Paul Tudor Jones
Jones est l'un des Market Wizards interviewés par Schwager dans son premier tome. Son style est à contre-tendance et court terme.
The most important rule of trading is to play great defense, not great offense. Every day I assume every position I have is wrong. I know where my stop risk points are going to be. I do that so I can define my maximum possible drawdown. Hopefully I spend the rest of the day enjoying positions that are going in my direction. If they are going against me, then I have a game plan for getting out.Quelques extraits de son interview :
- Tullis taught me about moving volume. When you are trading size, you have to get out when the market lets you out, not when you want to get out... If you want to move a large position, you don't wait until the market is in new high or low ground because very little volume may trade there if it is a turning point.
- I will always liquidate half my position below new highs or lows and the remaining half beyond that point...so that I won't have to worry about getting out of the entire position at the point where stops are being hit.
- I decided that I was going to become very disciplined and business like about my trading.
- I spend my day trying to make myself as happy and relaxed as I can be. If I have positions going against me, I get right out; if they are going for me, I keep them.
- I am always thinking about losing money as opposed to making money.
- I have a mental stop. If it hits that number, I am out no matter what.
- I don't break it down trade by trade. I look at it in terms of what my equity is each morning. My goal is to finish each day with more than I started.
- Risk control is the most important thing in trading. For example...I want to make sure that I never have a double-digit loss in any month.
- When I am trading poorly, I keep reducing my position size.
- I am more scared now than I was at any point since I began trading. I know that to be successful, I have to be frightened. My biggest hits have always comeafter I have had a great period and I started to think I knew something.
- I have very strong views of the long-run direction of all markets. I also have a very short-term horizon for pain. As a result, frequently, I may try repeated trades from the long side over a period of weeks in a market which continues to move lower.
- I consider myself a market opportunist. That means I develop an idea on the market and pursue it from a very -low-risk standpoint until I have repeatdly been proven wrong, or until I change my viewpoint.
- I have always been a swing trader, meaning that I believe the very best money is to be made at the market turns...I have often been missing the meat in the middle, but I have caught a lot of bottoms and tops.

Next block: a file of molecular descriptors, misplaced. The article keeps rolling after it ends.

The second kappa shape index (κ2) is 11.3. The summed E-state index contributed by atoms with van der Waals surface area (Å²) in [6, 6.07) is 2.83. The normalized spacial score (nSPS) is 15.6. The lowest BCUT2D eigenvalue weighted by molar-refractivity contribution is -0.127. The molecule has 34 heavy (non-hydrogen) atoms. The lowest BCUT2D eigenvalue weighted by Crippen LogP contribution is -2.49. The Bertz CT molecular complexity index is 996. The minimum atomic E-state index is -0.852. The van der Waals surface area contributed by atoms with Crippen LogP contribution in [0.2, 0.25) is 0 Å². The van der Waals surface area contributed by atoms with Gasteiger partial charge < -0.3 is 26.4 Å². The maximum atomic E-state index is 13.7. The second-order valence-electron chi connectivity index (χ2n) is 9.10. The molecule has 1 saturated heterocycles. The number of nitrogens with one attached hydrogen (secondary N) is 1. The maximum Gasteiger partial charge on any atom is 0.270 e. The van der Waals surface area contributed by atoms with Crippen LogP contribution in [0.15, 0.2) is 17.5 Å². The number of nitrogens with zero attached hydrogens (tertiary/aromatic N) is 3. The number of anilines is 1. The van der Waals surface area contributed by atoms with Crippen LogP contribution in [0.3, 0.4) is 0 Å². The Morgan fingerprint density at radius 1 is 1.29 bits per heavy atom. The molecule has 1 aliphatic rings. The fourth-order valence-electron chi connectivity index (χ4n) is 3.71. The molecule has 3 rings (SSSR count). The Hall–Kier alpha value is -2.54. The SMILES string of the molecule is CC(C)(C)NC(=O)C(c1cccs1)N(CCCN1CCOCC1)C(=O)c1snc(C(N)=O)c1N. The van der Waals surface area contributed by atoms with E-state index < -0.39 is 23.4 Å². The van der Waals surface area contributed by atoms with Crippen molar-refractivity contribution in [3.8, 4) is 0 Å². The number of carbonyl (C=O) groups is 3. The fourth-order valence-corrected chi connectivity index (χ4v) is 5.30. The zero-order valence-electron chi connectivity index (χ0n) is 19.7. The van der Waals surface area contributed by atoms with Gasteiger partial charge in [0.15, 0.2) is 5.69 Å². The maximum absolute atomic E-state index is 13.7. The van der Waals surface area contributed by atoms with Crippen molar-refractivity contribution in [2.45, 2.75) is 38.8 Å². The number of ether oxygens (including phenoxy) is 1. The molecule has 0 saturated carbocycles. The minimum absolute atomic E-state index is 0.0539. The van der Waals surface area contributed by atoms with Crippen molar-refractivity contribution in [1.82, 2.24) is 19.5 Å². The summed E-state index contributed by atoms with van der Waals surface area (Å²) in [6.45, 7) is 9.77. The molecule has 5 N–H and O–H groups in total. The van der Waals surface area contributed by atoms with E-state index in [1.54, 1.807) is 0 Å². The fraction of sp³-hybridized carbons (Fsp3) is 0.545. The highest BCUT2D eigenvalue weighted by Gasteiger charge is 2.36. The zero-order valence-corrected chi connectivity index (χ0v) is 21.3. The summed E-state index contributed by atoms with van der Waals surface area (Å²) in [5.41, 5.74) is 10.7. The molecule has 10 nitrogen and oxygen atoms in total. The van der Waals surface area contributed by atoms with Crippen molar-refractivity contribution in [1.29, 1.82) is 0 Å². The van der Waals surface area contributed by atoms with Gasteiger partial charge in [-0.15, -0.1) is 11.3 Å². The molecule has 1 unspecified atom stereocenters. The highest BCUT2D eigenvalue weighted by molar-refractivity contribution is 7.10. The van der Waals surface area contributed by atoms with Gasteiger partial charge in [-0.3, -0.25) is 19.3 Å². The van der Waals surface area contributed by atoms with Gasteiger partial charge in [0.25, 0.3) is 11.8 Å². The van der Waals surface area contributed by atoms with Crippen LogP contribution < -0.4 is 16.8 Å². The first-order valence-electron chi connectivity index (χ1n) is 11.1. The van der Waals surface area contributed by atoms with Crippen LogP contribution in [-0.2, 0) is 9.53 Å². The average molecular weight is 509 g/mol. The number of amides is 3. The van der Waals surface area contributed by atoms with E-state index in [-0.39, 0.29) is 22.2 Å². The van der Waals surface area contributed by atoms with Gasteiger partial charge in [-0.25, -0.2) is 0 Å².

- I talk to traders in virtually every major market on an almost daily basis. Who wants to fade a winner ? I want to be with them because I make a point of talking to the people who have the best track records.
- The first thing I do is put my ear to the railroad tracks. I always believe that prices move first and fundamentals come second.
- One of the thing that Tullis taught me was the importance of time. When I trade, I don't just use a price stop, I also use a time stop. If I think a market should break, and it doesn't, I will often get out even if I am not losing any money.
- I never thought it takes talent to be a good trader before, but I am starting to believe that now.
- There is nothing worse than a bad trading day. You feel so low that it is difficult to hold your head up... Trading gives you an incredibly intense feeling of what life is all about. Emotionally, you live on the extremes.
One of my strengths is that I view anything that has happened up to the present point in time as history. I really don't care about the mistake I made three seconds ago in the market. What I care about is what I am going to do from the next moment on. I try to avoid any emotional attachment to the market. I avoid letting my trading opinions be influenced by comments I may have made on the record about the market.Ses conseils aux débutants :
- Don't ever average losers.
- Decrease your trading volume when you are trading poorly; increase your volume when you are trading well.
- Never trade in situations where you don't have control (key reports...)
- If you have a losing position that is making you uncomfortable...get out, because you can always get back in. There is nothing better than a fresh start.
- Don't be too concerned about where you got into a position... Always think of your entry point as last night's close... Who cares where I am long from. That has no relevance to whether the market environment is bullish or bearish right now, or to the risk/reward balance of a long position at that moment.
- Don't be a hero. Don't have an ego. Always question yourself and your ability. Don't ever feel that you are very good. The second you do, you are dead... Always maintain your sense of confidence, but keep it in check.